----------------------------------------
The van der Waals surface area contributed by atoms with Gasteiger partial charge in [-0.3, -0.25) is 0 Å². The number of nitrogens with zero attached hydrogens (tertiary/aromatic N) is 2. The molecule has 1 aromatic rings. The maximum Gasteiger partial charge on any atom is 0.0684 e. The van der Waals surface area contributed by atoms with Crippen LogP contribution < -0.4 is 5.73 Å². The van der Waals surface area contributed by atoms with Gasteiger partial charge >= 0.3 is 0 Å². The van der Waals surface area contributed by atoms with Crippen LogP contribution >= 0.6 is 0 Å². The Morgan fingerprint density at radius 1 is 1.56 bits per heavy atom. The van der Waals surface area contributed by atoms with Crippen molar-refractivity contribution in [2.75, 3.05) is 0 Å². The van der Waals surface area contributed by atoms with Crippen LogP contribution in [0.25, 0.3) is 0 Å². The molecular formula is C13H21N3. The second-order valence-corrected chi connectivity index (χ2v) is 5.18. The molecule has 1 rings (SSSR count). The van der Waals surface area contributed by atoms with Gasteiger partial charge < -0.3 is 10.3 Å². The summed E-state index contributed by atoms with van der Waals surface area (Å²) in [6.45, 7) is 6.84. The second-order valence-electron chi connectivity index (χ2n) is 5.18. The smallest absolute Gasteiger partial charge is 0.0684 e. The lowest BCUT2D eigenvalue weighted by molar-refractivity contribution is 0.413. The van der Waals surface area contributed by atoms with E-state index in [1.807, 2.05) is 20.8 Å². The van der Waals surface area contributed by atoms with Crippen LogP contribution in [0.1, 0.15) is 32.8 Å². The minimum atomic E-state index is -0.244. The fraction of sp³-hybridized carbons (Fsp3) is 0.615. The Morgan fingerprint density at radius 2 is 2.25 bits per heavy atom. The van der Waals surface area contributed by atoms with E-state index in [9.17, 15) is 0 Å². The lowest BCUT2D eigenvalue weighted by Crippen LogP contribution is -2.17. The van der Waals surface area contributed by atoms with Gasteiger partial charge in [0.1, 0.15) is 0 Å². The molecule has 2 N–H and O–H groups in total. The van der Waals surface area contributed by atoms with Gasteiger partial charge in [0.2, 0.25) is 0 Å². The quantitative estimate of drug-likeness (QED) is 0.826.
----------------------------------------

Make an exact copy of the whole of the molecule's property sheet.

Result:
The van der Waals surface area contributed by atoms with Gasteiger partial charge in [-0.3, -0.25) is 0 Å². The number of nitrogens with zero attached hydrogens (tertiary/aromatic N) is 2. The molecule has 1 aromatic rings. The maximum Gasteiger partial charge on any atom is 0.0684 e. The van der Waals surface area contributed by atoms with Crippen LogP contribution < -0.4 is 5.73 Å². The van der Waals surface area contributed by atoms with Gasteiger partial charge >= 0.3 is 0 Å². The van der Waals surface area contributed by atoms with Crippen LogP contribution >= 0.6 is 0 Å². The Morgan fingerprint density at radius 1 is 1.56 bits per heavy atom. The van der Waals surface area contributed by atoms with Crippen molar-refractivity contribution in [2.75, 3.05) is 0 Å². The van der Waals surface area contributed by atoms with Crippen LogP contribution in [0.25, 0.3) is 0 Å². The molecular formula is C13H21N3. The second-order valence-corrected chi connectivity index (χ2v) is 5.18. The molecule has 1 rings (SSSR count). The van der Waals surface area contributed by atoms with Gasteiger partial charge < -0.3 is 10.3 Å². The summed E-state index contributed by atoms with van der Waals surface area (Å²) in [6.45, 7) is 6.84. The second-order valence-electron chi connectivity index (χ2n) is 5.18. The smallest absolute Gasteiger partial charge is 0.0684 e. The lowest BCUT2D eigenvalue weighted by molar-refractivity contribution is 0.413. The van der Waals surface area contributed by atoms with E-state index in [1.807, 2.05) is 20.8 Å². The van der Waals surface area contributed by atoms with Crippen LogP contribution in [0.1, 0.15) is 32.8 Å². The minimum atomic E-state index is -0.244. The fraction of sp³-hybridized carbons (Fsp3) is 0.615. The Morgan fingerprint density at radius 2 is 2.25 bits per heavy atom. The van der Waals surface area contributed by atoms with E-state index in [9.17, 15) is 0 Å². The lowest BCUT2D eigenvalue weighted by Crippen LogP contribution is -2.17. The van der Waals surface area contributed by atoms with Gasteiger partial charge in [0.1, 0.15) is 0 Å². The molecule has 2 N–H and O–H groups in total. The van der Waals surface area contributed by atoms with Gasteiger partial charge in [0.2, 0.25) is 0 Å². The quantitative estimate of drug-likeness (QED) is 0.826.